Contribution ofcontaminants to stray light

A calculation of this stray light contribution by particulate contamination of the METIS mirrors has been conducted using the BSDF for various surface cleanliness classes (expressed in terms of the MIL-SPEC-1246C Classes - whose conversion into obscuration factor (ppm or mm2/m2) is given in table H-1 of the ESA-ESTEC ECSS-Q-ST-70-01C Space product assurance – Cleanliness and contamination control) derived from Mie scattering theory by Plesseria et al. (2001) [9].

The estimate of the stray light produced by the particle contamination is performed in the most critical visible light band. The BSDF is shown in Figure 5 for 550 nm for different values of cleanliness class.

Fig. 5.

BSDF for different classes of particulate contamination level at 550 nm (from [9]).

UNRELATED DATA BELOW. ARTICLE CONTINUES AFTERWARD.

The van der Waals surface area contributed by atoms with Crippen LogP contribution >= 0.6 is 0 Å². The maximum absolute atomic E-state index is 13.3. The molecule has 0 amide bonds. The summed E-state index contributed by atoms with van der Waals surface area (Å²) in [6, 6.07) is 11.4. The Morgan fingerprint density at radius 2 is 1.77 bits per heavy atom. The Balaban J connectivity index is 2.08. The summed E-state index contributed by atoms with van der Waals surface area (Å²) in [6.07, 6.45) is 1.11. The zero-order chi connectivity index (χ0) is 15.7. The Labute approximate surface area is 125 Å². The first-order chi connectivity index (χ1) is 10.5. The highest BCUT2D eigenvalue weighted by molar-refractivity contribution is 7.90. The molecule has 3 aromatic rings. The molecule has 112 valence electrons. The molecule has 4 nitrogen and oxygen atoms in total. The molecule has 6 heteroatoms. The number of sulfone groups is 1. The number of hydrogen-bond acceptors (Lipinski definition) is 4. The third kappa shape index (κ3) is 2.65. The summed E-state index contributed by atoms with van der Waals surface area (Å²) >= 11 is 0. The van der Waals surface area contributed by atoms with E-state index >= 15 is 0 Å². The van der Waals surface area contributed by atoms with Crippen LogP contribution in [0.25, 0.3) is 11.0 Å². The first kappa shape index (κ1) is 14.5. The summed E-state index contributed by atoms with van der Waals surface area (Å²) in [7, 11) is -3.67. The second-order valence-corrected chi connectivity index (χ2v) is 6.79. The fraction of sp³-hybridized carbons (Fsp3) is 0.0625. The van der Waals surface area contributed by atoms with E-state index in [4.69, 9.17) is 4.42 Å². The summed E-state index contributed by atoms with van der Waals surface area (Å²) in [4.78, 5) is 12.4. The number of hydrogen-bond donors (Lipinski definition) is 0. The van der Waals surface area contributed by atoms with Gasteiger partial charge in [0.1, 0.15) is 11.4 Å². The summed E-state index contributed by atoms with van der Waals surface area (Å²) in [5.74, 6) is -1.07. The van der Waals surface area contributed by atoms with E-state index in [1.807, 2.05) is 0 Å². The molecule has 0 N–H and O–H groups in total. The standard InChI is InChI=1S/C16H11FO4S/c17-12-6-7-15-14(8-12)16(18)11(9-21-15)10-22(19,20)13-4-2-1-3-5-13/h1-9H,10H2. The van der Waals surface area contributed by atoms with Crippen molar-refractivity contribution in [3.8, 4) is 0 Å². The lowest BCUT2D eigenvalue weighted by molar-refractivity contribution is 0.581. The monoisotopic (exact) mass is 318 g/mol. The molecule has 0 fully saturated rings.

The contamination generated stray light was added to the surface roughness stray light and propagated through the optical system. The result of this calculation is presented in Figure 6 using M1 micro-roughness σ = 0.3 nm.

Fig. 6.

Computed stray light level in the VL for different classes of particulate contamination and M1 micro-roughness σ = 0.3 nm.


Note that the total stray light level is not perceptibly increased by Class 50 and Class 100 surface contamination levels while Class 300 contamination begins to increase the total stray light.

This theoretical analysis shows clearly that METIS stray light requirement is met in the UV/EUV band, while it is about 50% higher in the VL band below 2 solar radii, where the expected coronal flux is higher. Besides, the M1 particulate contamination class should be no higher than class 300 in order to meet the requirement.

It must be remembered that an additional reduction of the diffracted light off IEO will be obtained by an optimization of its shape [7].